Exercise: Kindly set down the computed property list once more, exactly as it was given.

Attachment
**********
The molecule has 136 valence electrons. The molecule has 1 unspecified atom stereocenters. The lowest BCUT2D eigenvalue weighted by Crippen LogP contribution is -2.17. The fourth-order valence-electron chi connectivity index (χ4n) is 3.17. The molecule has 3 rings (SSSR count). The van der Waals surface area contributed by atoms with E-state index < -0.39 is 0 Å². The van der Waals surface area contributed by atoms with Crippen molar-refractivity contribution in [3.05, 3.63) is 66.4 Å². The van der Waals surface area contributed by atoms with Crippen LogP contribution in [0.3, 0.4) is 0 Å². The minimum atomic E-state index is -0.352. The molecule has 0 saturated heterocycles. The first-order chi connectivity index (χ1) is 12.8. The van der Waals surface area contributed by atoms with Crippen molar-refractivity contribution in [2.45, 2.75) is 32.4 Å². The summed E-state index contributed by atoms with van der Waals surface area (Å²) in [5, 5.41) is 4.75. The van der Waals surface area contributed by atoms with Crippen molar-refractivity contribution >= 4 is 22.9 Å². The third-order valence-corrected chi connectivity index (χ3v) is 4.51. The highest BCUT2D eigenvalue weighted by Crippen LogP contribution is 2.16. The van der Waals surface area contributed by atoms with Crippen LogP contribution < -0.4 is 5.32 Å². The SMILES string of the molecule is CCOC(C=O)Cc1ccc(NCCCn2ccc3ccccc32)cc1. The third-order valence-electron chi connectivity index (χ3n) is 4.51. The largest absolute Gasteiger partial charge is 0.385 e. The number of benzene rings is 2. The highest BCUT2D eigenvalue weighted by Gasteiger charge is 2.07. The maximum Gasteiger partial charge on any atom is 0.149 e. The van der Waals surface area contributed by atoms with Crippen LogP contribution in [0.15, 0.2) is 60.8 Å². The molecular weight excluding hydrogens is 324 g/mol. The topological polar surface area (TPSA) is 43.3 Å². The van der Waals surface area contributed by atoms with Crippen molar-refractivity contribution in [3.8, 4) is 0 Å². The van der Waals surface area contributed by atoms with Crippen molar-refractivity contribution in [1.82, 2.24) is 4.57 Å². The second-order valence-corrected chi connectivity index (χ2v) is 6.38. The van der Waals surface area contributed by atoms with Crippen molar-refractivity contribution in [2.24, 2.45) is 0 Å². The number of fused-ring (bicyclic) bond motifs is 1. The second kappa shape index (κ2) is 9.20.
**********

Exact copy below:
The molecule has 136 valence electrons. The molecule has 1 unspecified atom stereocenters. The lowest BCUT2D eigenvalue weighted by Crippen LogP contribution is -2.17. The fourth-order valence-electron chi connectivity index (χ4n) is 3.17. The molecule has 3 rings (SSSR count). The van der Waals surface area contributed by atoms with E-state index < -0.39 is 0 Å². The van der Waals surface area contributed by atoms with Crippen molar-refractivity contribution in [3.05, 3.63) is 66.4 Å². The van der Waals surface area contributed by atoms with Crippen LogP contribution in [0.3, 0.4) is 0 Å². The minimum atomic E-state index is -0.352. The molecule has 0 saturated heterocycles. The first-order chi connectivity index (χ1) is 12.8. The van der Waals surface area contributed by atoms with Crippen molar-refractivity contribution in [2.45, 2.75) is 32.4 Å². The summed E-state index contributed by atoms with van der Waals surface area (Å²) in [5, 5.41) is 4.75. The van der Waals surface area contributed by atoms with Crippen molar-refractivity contribution >= 4 is 22.9 Å². The third-order valence-corrected chi connectivity index (χ3v) is 4.51. The highest BCUT2D eigenvalue weighted by Crippen LogP contribution is 2.16. The van der Waals surface area contributed by atoms with Crippen LogP contribution < -0.4 is 5.32 Å². The SMILES string of the molecule is CCOC(C=O)Cc1ccc(NCCCn2ccc3ccccc32)cc1. The third-order valence-electron chi connectivity index (χ3n) is 4.51. The largest absolute Gasteiger partial charge is 0.385 e. The number of benzene rings is 2. The highest BCUT2D eigenvalue weighted by Gasteiger charge is 2.07. The maximum Gasteiger partial charge on any atom is 0.149 e. The van der Waals surface area contributed by atoms with Crippen LogP contribution in [0.15, 0.2) is 60.8 Å². The molecular weight excluding hydrogens is 324 g/mol. The topological polar surface area (TPSA) is 43.3 Å². The van der Waals surface area contributed by atoms with Crippen molar-refractivity contribution in [3.8, 4) is 0 Å². The van der Waals surface area contributed by atoms with Crippen molar-refractivity contribution in [1.82, 2.24) is 4.57 Å². The second-order valence-corrected chi connectivity index (χ2v) is 6.38. The van der Waals surface area contributed by atoms with Crippen molar-refractivity contribution in [2.24, 2.45) is 0 Å². The number of fused-ring (bicyclic) bond motifs is 1. The second kappa shape index (κ2) is 9.20.